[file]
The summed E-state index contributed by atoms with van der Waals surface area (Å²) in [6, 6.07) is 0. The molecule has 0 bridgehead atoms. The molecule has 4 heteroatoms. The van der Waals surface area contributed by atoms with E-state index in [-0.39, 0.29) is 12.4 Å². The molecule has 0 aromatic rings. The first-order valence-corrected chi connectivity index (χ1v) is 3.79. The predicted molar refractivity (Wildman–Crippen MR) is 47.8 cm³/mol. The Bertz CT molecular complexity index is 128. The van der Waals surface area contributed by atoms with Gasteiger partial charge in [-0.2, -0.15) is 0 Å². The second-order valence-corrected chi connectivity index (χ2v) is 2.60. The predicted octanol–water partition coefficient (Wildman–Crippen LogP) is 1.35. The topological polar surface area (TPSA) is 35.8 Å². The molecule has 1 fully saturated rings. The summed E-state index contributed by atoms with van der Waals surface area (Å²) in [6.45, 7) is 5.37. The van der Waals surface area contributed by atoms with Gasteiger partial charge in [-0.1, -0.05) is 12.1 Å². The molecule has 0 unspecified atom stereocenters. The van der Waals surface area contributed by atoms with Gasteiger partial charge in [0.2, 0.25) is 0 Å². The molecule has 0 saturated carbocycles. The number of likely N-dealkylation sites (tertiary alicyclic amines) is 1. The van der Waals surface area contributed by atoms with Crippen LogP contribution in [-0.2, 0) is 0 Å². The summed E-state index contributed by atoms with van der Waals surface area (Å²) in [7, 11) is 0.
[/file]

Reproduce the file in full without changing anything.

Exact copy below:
The summed E-state index contributed by atoms with van der Waals surface area (Å²) in [6, 6.07) is 0. The molecule has 0 bridgehead atoms. The molecule has 4 heteroatoms. The van der Waals surface area contributed by atoms with E-state index in [-0.39, 0.29) is 12.4 Å². The molecule has 0 aromatic rings. The first-order valence-corrected chi connectivity index (χ1v) is 3.79. The predicted molar refractivity (Wildman–Crippen MR) is 47.8 cm³/mol. The Bertz CT molecular complexity index is 128. The van der Waals surface area contributed by atoms with Gasteiger partial charge in [-0.2, -0.15) is 0 Å². The second-order valence-corrected chi connectivity index (χ2v) is 2.60. The predicted octanol–water partition coefficient (Wildman–Crippen LogP) is 1.35. The topological polar surface area (TPSA) is 35.8 Å². The molecule has 1 fully saturated rings. The summed E-state index contributed by atoms with van der Waals surface area (Å²) in [6.45, 7) is 5.37. The van der Waals surface area contributed by atoms with Gasteiger partial charge in [-0.1, -0.05) is 12.1 Å². The molecule has 0 unspecified atom stereocenters. The van der Waals surface area contributed by atoms with Gasteiger partial charge in [0.2, 0.25) is 0 Å². The molecule has 0 saturated carbocycles. The number of likely N-dealkylation sites (tertiary alicyclic amines) is 1. The van der Waals surface area contributed by atoms with Crippen LogP contribution in [-0.2, 0) is 0 Å². The summed E-state index contributed by atoms with van der Waals surface area (Å²) in [7, 11) is 0.